ELMIRA, N.Y. (WETM) – Mandates are relaxed, most masks are off, but COVID numbers in the Southern Tier are hitting unprecedented levels. County officials and doctors are saying the region has hit a new peak, the highest it has ever experienced. In Chemung County, there are more than 400 active cases. In Steuben County, there are more than 300 active cases and in Schuyler County, there are 57 active cases. In the Northern Tier, Bradford County saw 256 cases over the past 14 days while Tioga County saw 317 cases.
“I will have to say that from our standpoint, we’re pretty disappointed,” Chemung County Health Director Pete Buzzetti explained to 18 News.
With the colder months in front of us, COVID cases are not going down anytime soon. In fact, experts expect them to increase as the winter looms near. As a state, New York is lower than its peak last year, according to Arnot Health, but the Southern Tier is experiencing an exponential spike according to officials.
“Our last update which we made today we reported 42 new cases. That brings us to 413 total active cases. This is more COVID cases we’ve ever seen. This is worse than last year, we are seeing some additional hospitalizations of younger individuals,” Buzzetti said.
Steuben County Public Health agrees with Buzzetti, saying they are seeing more cases among younger people, including some children who are not eligible to get their shot.
“Even probably more concerning than that is the fact that we do have 31 individuals in the hospitals,” Steuben County Health Director Darlene Smith said.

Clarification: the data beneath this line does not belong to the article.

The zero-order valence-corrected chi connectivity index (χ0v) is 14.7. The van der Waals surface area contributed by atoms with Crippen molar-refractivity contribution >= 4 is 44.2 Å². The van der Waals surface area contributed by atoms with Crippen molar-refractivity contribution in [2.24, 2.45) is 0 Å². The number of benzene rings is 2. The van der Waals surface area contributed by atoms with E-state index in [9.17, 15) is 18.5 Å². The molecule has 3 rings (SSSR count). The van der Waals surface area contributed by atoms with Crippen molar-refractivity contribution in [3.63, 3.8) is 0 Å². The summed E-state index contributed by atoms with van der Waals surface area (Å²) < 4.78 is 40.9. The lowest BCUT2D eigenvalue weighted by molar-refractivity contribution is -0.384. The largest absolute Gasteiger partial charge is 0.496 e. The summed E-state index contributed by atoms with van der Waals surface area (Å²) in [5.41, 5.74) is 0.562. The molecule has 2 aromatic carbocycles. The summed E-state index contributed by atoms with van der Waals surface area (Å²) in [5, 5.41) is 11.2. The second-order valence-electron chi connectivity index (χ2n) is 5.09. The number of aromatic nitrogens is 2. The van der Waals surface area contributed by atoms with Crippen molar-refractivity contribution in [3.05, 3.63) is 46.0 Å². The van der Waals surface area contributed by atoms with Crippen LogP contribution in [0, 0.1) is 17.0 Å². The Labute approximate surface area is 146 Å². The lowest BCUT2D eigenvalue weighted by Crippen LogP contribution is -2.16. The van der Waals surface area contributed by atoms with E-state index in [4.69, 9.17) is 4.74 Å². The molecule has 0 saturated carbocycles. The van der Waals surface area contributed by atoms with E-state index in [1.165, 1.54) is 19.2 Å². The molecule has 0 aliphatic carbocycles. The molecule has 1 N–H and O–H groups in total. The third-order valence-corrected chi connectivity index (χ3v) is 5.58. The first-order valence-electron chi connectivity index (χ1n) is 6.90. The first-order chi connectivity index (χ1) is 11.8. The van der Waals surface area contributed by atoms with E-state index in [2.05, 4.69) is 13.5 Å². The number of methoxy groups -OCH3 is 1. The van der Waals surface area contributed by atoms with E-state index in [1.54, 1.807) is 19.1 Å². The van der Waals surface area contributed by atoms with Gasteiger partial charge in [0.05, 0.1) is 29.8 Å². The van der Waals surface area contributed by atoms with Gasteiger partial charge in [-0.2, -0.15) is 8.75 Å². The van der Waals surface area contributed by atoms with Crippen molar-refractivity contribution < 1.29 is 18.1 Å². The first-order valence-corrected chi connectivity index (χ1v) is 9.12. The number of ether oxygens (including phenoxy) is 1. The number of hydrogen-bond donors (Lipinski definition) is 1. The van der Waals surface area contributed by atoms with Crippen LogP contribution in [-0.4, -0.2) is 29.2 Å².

At the peak last winter, Steuben County saw about 50 hospitalizations. The increase now is caused by multiple variants, including delta, which continues to rapidly spread across the country.
“The delta variant is certainly the factor that’s triggering the uptick and COVID cases,” Chief Medical Officer Dr. Stephen Heneghan added.
Younger residents are also contracting COVID-19 at a higher rate than ever before. Those 65 and older were the first eligible for the vaccine and as a demographic, have strong vaccination rates. Younger Americans are not rushing to get vaccinated, according to Smith, who says there is a lot of misinformation about the vaccine on social media.
“About 60 to 65 of our cases yesterday are under the age of 40 so that, that is a significant change from what we have experienced last year,” Smith continued.
While health officials continue to push vaccination, Buzzetti says that masking and social distancing may return in some settings due to the continual spread of the virus.
“I would say it’s time to go back to what we did before, which was mask use and social distancing,” Buzzetti said.
Doctors hoped the vaccine would prevent all COVID-19 infections, but Dr. Heneghan explains that even the early data suggested that breakthrough cases were possible. He still recommends the vaccine because it protects against severe infection.
“The chances of getting very sick, being hospitalized in the ICU, or dying is very much improved by having a vaccination,” Dr. Heneghan added.
Government officials are debating several mandates at both the state and federal levels. In September, President Biden announced a potential testing mandate for employees at companies with 100 or more employees. The Occupational Safety and Health Administration Program (OSHA) would have to implement this sort of rule because the President’s power is limited. In New York and Pennsylvania, mask mandates continue to be debated in schools, and required vaccination for healthcare workers is under court review. One lawmaker in New York says vaccine mandates are not necessary.
“I don’t think it’s necessary. People have to make that decision for themselves,” Assemblymember Palmesano, N.Y. Assembly District 132, said.